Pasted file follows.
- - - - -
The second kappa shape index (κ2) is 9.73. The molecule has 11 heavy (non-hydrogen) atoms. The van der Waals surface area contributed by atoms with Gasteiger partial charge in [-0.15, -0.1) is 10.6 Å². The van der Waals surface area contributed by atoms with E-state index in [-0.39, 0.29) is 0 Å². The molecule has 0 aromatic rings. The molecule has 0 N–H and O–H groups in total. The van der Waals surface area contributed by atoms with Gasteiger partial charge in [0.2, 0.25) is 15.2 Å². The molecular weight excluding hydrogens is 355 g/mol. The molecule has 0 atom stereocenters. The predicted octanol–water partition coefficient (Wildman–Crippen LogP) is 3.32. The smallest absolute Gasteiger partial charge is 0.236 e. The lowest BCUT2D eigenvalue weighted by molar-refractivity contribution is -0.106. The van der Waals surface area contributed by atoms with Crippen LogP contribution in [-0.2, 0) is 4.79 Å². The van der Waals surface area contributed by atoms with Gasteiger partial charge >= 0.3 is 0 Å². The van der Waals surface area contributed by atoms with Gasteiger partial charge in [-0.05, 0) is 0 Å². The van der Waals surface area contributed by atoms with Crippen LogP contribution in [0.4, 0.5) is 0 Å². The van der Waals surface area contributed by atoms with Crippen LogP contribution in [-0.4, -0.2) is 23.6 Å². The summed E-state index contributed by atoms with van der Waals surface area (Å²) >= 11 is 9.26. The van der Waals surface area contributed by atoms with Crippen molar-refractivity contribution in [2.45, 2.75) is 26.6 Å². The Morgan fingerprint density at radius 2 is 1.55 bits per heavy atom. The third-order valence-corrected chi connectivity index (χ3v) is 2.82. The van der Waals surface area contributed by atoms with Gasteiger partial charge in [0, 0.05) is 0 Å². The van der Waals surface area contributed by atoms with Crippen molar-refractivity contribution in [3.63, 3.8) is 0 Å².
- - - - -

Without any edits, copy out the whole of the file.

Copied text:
The second kappa shape index (κ2) is 9.73. The molecule has 11 heavy (non-hydrogen) atoms. The van der Waals surface area contributed by atoms with Gasteiger partial charge in [-0.15, -0.1) is 10.6 Å². The van der Waals surface area contributed by atoms with E-state index in [-0.39, 0.29) is 0 Å². The molecule has 0 aromatic rings. The molecule has 0 N–H and O–H groups in total. The van der Waals surface area contributed by atoms with Gasteiger partial charge in [0.2, 0.25) is 15.2 Å². The molecular weight excluding hydrogens is 355 g/mol. The molecule has 0 atom stereocenters. The predicted octanol–water partition coefficient (Wildman–Crippen LogP) is 3.32. The smallest absolute Gasteiger partial charge is 0.236 e. The lowest BCUT2D eigenvalue weighted by molar-refractivity contribution is -0.106. The van der Waals surface area contributed by atoms with Crippen LogP contribution in [-0.2, 0) is 4.79 Å². The van der Waals surface area contributed by atoms with Gasteiger partial charge >= 0.3 is 0 Å². The van der Waals surface area contributed by atoms with Gasteiger partial charge in [-0.05, 0) is 0 Å². The van der Waals surface area contributed by atoms with Crippen LogP contribution in [0.4, 0.5) is 0 Å². The van der Waals surface area contributed by atoms with Crippen LogP contribution in [-0.4, -0.2) is 23.6 Å². The summed E-state index contributed by atoms with van der Waals surface area (Å²) >= 11 is 9.26. The van der Waals surface area contributed by atoms with Crippen molar-refractivity contribution in [2.45, 2.75) is 26.6 Å². The Morgan fingerprint density at radius 2 is 1.55 bits per heavy atom. The third-order valence-corrected chi connectivity index (χ3v) is 2.82. The van der Waals surface area contributed by atoms with Gasteiger partial charge in [0, 0.05) is 0 Å². The van der Waals surface area contributed by atoms with Crippen molar-refractivity contribution in [3.63, 3.8) is 0 Å².